Bad mood? It’s time for nature!
“Many people are at risk of mood disorders with age. They are faced with sudden changes in life: health problems, loss of loved ones and retirement, ”explains Dr. Jason Strauss, chief specialist in geriatric psychiatry at the Cambridge Health Alliance. “Not everyone is ready to seek the help of therapists and drink medicine, so for many people, interacting with nature is one of the best self-regulation tools available.”
Our brain and nature
Research in the field of ecotherapy shows a close relationship between time spent in nature and a reduction in stress, anxiety and depression. It is not yet clear why walks give such a positive psychological effect.
In a 2015 study, scientists compared the brain activity of healthy people after walking for an hour and a half in nature and in the city. They found that after a walk in nature, the subjects decreased activity in the prefrontal cortex – the area of the brain that activates when obsessive thoughts appear, accompanied by anxiety and negative emotions. “When a person has depression or a high level of stress, malfunctions occur in the work of this part of the brain, and wandering around a vicious circle of negative thoughts begins,” Strauss explains.
With a deeper study, it became clear that interaction with nature provides other therapeutic benefits. For example, soothing sounds from nature and even silence can lower blood pressure and the level of the stress hormone cortisol. In addition, according to Jason Strauss, “the ability to focus on the pleasant: for example, on trees and greenery – helps to distract our mind from negative thoughts, and anxiety gradually leaves us.”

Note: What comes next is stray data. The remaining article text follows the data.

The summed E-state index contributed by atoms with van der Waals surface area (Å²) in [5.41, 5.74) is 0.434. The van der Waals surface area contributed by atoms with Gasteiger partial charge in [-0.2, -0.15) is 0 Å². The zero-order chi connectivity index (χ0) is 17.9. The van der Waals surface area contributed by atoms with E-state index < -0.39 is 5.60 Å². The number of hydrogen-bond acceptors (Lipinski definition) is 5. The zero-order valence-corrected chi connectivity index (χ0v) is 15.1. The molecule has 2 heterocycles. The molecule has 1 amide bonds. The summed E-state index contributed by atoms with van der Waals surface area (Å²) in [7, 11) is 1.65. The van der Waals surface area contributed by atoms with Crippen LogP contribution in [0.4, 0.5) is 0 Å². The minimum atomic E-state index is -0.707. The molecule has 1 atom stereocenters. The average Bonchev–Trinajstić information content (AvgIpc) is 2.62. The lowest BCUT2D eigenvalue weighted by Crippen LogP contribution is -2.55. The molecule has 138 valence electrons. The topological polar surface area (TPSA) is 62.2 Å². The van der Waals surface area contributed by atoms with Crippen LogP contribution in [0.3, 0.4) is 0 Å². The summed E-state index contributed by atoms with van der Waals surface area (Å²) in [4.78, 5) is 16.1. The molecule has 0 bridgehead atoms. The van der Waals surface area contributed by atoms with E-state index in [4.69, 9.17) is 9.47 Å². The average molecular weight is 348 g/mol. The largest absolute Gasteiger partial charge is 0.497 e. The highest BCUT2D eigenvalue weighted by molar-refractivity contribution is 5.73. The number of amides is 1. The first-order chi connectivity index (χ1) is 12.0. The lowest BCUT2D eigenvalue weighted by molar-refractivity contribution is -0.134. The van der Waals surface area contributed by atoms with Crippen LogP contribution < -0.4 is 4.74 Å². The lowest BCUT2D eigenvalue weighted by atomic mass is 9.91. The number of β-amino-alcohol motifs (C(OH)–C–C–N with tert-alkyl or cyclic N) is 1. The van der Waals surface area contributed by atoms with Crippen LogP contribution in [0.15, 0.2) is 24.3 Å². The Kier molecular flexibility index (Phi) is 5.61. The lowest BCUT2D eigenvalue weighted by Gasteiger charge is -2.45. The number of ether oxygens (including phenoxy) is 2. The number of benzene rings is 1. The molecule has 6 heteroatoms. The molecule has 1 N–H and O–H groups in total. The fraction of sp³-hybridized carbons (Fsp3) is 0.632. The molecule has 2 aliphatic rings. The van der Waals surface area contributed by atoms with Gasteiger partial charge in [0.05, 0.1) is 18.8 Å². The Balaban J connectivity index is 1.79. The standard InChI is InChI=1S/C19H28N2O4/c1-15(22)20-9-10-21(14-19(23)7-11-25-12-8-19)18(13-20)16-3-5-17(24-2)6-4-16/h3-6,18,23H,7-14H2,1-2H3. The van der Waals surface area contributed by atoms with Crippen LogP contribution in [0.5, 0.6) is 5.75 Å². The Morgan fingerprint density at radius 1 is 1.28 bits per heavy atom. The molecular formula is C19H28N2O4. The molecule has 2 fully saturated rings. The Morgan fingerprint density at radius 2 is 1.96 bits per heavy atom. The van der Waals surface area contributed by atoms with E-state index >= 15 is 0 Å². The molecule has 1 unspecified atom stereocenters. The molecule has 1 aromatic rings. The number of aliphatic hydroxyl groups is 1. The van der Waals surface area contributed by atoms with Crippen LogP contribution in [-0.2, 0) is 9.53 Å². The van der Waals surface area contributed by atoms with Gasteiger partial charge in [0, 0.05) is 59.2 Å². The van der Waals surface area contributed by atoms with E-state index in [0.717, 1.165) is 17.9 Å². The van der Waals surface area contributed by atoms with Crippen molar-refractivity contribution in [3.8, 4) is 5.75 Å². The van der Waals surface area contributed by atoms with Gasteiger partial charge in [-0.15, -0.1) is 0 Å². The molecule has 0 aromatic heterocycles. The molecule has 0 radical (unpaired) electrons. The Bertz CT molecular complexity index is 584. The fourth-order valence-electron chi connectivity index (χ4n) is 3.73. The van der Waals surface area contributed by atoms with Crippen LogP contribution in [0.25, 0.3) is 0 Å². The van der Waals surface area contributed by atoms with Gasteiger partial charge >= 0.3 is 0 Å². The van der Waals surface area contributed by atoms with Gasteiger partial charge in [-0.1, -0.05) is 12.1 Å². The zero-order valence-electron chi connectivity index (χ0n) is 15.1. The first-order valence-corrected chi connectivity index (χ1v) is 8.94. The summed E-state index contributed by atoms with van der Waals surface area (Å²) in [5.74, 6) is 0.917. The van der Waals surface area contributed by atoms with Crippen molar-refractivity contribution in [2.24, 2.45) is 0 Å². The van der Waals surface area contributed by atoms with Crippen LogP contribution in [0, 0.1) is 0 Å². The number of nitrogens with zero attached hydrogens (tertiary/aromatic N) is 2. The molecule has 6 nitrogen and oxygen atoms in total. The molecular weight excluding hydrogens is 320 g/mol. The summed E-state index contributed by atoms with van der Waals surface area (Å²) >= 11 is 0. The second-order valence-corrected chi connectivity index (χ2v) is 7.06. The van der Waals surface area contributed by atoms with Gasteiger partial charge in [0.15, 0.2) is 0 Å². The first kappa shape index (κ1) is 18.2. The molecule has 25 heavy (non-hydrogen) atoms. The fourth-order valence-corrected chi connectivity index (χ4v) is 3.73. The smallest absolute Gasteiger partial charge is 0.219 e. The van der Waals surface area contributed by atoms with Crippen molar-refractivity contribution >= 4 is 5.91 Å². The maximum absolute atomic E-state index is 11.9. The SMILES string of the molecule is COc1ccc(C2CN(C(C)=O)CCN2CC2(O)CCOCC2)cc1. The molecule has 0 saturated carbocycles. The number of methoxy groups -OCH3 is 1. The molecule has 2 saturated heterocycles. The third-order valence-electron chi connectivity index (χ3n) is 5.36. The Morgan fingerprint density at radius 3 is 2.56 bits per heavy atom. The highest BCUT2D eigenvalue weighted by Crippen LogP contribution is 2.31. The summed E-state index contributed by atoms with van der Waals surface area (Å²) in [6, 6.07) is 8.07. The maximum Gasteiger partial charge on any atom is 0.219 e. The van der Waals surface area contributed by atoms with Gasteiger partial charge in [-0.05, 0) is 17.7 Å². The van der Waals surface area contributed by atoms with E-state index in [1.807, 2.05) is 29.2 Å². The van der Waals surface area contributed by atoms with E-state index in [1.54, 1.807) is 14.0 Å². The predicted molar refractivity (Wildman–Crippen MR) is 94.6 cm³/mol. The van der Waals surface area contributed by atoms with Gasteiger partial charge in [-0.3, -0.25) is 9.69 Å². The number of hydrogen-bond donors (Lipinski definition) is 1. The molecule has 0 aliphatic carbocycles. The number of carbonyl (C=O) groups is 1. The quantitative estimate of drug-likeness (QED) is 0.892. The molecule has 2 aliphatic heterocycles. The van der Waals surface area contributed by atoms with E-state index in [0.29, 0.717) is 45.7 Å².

Let nature into the house
And what if there is no opportunity to take a walk in the fresh air? It turns out that listening to the sounds of nature can give a similar effect. This assumption was made in a scientific report published in 2017 on the Scientific Reports website. The researchers used an MRI scanner to measure brain activity in people while listening to sounds recorded in natural and artificial environments.
When listening to natural sounds, the focus of attention shifted outward – as it happens during a day’s rest, if, for example, we dream. Listening to artificial sounds directs the focus of attention inward – this happens during states of anxiety, post-traumatic stress disorder and depression. Even viewing photos with beautiful landscapes and favorite places can have a beneficial effect.
Find your place
How much time spent in nature will be enough? “Any period will be beneficial – from 20-30 minutes three days a week to three-day trips to the forest on holidays,” says Dr. Strauss. “The point is to make interaction with the natural environment part of a normal lifestyle.”
The format can also vary: from a daily walk in the park to a Saturday outing into the dense forest. “You can combine outdoor walks with regular exercise, such as strength training, or cycling,” Strauss recommends.
Park, forest, field or seashore – the landscape also does not matter. “Focus on the places you like the most. The goal is to get away from urban conditions stimulating the psyche and surround yourself with the natural environment. ”
And it is not at all necessary to do it alone. A study conducted in 2014 showed that from the point of view of reducing depression, stress and improving the general mental state, group attacks on nature are as effective as single ones.
The researchers noted that for people after recently experienced stress (serious illness, job loss, death of a loved one) group walks were most effective. Dr. Strauss is convinced: “Nature can have a strong influence on our mental state, and we have many ways to take this opportunity.”